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A Letter To A New Product Manager

By Author

Company

, July 5, 2016

, 3 min read time

My goal is to set you up for success as a new product manager.

First, you’re going to have to dedicate yourself to the art of product management. It is one of those things, like people management, that seems simple, but can take many years to really master. The only way to learn it is to actually do it.

That being said, reading about it and learning from others does help. One suggestion would be to speak with 2–3 product managers (here or at other companies) to get their view. Become a knowledge sponge. Copy others before you try to find your own voice and do something unique (that can come after you’ve achieved mastery).

The main parts of the job in my view are:

  1. Understand the customer deeply — this means ​user studies, you have to go ​talk to the users​ every week and spend a lot of time with them to hear their pain, get inside their head.

  2. Be metrics driven​, you should be using time series data to give you insight into what people are doing with the product and see if the changes you are making are improving things. If you haven’t instrumented the app and chosen a metric you want to improve, you are just guessing.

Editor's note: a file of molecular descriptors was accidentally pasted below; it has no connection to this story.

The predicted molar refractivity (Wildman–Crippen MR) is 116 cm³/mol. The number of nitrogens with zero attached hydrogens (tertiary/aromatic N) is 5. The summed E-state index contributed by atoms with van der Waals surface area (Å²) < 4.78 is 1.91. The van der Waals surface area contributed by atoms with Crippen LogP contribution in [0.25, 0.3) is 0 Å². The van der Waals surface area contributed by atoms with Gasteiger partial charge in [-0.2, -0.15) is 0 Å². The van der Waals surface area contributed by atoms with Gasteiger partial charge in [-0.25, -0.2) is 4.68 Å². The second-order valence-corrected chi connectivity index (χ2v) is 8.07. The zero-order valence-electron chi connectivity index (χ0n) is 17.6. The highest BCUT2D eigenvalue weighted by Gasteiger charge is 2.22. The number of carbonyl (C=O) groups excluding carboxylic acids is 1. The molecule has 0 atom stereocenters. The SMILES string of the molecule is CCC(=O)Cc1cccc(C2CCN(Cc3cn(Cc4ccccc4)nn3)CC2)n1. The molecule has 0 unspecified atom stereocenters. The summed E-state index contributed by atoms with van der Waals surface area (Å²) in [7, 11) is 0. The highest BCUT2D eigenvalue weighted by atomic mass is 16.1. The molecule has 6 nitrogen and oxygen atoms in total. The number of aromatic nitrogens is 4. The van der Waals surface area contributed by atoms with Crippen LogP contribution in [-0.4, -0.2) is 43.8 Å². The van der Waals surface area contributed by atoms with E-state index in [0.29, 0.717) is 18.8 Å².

3. The product manager is responsible for prioritizing the product roadmap and communicating it to the team. Not as a top down dictator, but as a consensus builder amongst all the stakeholders, breaking a tie when necessary.

  4. You need to be a ​communication hub, both when building consensus internally on priorities/roadmap, but also externally communicating changes to customers. Users need to see that the product is continually improving by hearing about it from you. Everyone internally needs to be on the same page when changes roll out. You are the point of contact for all things related to this product.

  5. Once you master all of that, you will need to develop product vision (conviction about where things are going in the future, make the hard calls about what to eliminate, etc) and strive to make something truly great. You can think about it not just as eliminating customer pain, but actually creating customer delight. In rare instances, you can wind up creating something that people actually love. (very few products attain this — nobody says they love Tide detergent, but people do say they love their Harley Davidson).

On a practical note, you are responsible for the following tasks on the team: running product review, maintaining/updating the product roadmap, and doing sprint planning.

Here are two slides that help clarify your role vs the engineering manager.

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Good luck! This will be a big challenge but I have confidence that you can do it. I expect a few bumps along the way, but I expect by the end of next quarter you will well on your way to having a happy/healthy/productive team that is delighting its customers.

Note: this is adapted from an actual email sent to a new product manager at Coinbase.

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